treatment of man is that of a father to his children-only a father infinitely
more a father than any man can be. Before him stands each, as much an individual
child as if there were no one but him. The relation is awful in its singleness.
Even when God deals with a nation as a nation, it is only as by this dealing
the individual is aroused to a sense of his own wrong, that he can understand
how the nation has sinned, or can turn himself to work a change. The nation
cannot change save as its members change; and the few who begin the change
are the elect of that nation. Ten righteous individuals would have been
just enough to restore life to the festering masses of Sodom-festering
masses because individual life had ceased, and the nation or community
was nowhere. Even nine could not do it: Sodom must perish. The individuals
must perish now; the nation had perished long since. All communities are
for the divine sake of individual life, for the sake of the love and truth
that is in each heart, and is not cumulative-cannot be in two as one result.
But all that is precious in the individual heart depends for existence
on the relation the individual bears to other individuals: alone-how can
he love? alone-where is his truth? It is for and by the individuals that
the individual lives. A community is the true development of individual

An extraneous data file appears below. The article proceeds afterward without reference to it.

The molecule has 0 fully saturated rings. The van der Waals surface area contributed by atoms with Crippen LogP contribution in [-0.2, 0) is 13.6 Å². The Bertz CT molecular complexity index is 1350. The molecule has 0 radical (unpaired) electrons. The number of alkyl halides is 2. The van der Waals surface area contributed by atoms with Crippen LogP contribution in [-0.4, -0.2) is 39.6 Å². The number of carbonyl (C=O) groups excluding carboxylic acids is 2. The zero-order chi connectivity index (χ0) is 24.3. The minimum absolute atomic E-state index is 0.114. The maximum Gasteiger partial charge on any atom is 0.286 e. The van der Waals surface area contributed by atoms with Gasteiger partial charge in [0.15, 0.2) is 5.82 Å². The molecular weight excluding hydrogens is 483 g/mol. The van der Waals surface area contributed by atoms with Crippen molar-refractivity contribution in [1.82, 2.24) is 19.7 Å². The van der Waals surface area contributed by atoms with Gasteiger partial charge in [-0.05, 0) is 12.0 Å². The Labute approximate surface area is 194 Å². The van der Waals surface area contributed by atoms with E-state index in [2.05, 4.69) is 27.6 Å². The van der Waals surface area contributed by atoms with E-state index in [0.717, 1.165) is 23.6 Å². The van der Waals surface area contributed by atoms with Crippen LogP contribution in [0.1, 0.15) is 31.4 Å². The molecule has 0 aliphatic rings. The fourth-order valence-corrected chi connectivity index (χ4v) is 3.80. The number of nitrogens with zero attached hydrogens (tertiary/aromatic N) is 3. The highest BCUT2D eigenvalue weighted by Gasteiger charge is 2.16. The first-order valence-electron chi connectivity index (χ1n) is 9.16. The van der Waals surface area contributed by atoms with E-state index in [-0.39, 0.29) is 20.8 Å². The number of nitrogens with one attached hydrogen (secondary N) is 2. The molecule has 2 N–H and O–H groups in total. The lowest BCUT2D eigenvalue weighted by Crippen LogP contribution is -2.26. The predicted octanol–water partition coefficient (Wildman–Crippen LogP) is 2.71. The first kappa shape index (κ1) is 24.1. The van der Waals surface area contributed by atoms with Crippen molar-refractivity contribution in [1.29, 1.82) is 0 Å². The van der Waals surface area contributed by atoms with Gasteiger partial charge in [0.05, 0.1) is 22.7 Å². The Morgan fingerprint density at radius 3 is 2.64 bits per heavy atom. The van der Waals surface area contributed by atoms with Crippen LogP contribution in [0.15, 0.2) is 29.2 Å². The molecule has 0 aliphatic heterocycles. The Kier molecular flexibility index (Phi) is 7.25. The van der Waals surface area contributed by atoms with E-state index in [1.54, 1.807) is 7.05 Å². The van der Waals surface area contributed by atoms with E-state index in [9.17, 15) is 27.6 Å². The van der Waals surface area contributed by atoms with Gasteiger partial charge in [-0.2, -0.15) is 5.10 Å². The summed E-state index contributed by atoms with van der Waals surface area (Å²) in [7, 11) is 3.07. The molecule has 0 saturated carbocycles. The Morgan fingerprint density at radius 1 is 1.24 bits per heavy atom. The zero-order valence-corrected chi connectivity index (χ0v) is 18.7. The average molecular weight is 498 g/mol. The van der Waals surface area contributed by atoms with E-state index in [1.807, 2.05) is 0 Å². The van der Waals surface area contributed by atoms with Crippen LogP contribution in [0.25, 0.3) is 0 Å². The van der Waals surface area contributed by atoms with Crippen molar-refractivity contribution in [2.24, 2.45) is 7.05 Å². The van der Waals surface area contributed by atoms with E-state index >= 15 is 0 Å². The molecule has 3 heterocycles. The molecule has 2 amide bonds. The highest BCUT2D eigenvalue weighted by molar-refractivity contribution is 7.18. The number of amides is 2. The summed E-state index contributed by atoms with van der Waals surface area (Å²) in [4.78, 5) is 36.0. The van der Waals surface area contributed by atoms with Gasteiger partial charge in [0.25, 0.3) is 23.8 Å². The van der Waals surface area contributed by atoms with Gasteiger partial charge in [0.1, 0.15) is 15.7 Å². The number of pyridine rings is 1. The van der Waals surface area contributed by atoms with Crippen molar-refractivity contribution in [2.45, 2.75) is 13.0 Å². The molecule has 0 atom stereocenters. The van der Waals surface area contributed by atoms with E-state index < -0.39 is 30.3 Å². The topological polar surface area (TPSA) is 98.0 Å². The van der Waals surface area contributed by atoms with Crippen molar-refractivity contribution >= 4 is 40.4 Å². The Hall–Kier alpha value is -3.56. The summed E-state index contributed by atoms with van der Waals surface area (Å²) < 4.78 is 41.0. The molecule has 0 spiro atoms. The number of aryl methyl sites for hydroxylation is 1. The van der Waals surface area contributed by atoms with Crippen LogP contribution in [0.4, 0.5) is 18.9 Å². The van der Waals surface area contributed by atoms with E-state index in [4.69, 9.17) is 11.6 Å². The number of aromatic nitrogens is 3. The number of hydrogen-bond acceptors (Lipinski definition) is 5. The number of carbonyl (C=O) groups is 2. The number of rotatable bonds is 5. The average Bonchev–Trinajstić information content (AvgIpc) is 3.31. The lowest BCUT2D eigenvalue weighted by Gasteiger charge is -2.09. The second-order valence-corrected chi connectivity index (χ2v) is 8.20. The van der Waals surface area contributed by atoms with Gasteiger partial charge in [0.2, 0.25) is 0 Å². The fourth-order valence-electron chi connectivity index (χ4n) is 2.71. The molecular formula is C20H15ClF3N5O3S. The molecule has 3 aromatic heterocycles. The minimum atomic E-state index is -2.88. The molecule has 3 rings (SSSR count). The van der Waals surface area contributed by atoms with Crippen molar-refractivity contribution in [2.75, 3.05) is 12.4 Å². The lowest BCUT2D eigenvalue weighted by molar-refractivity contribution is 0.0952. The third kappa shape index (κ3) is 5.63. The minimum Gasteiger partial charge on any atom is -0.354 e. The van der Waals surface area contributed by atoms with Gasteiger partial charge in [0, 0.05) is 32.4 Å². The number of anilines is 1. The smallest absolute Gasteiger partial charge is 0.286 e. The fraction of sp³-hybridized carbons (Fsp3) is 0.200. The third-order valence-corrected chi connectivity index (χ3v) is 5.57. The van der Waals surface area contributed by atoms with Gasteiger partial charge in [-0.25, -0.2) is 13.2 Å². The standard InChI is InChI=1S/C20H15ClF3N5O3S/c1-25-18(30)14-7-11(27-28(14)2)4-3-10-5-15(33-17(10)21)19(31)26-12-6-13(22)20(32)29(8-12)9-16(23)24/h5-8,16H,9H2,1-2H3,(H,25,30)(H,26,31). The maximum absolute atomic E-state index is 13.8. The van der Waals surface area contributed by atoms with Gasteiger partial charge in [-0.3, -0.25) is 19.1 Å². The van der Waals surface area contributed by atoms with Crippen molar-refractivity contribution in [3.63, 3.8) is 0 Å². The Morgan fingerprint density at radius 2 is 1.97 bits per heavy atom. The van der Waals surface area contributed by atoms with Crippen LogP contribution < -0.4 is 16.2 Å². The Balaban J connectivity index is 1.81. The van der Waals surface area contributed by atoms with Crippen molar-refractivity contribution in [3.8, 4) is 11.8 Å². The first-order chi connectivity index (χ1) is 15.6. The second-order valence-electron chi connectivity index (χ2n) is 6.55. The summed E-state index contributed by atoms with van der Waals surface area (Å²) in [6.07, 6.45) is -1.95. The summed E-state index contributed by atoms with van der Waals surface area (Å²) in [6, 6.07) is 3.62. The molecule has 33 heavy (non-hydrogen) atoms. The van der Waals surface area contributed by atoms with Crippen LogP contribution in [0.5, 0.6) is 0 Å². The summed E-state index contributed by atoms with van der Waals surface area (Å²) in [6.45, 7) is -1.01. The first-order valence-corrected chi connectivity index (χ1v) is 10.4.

relations. Its very possibility lies in the conscience of its men and women.
No setting right can be done in the mass. There are no masses save in corruption.
Vital organizations result alone from individualities and consequent necessities,
which fitting the one into the other, and working for each other, make
combination not only possible but unavoidable. Then the truth which has
informed in the community reacts on the individual to perfect his individuality.
In a word, the man, in virtue of standing alone in God, stands with his
fellows, and receives from them divine influences without which he cannot
be made perfect. It is in virtue of the living consciences of its individuals
that a common conscience is possible to a nation.
I cannot work this out here, but I would avoid being misunderstood.
Although I say, every man stands alone in God, I yet say two or many can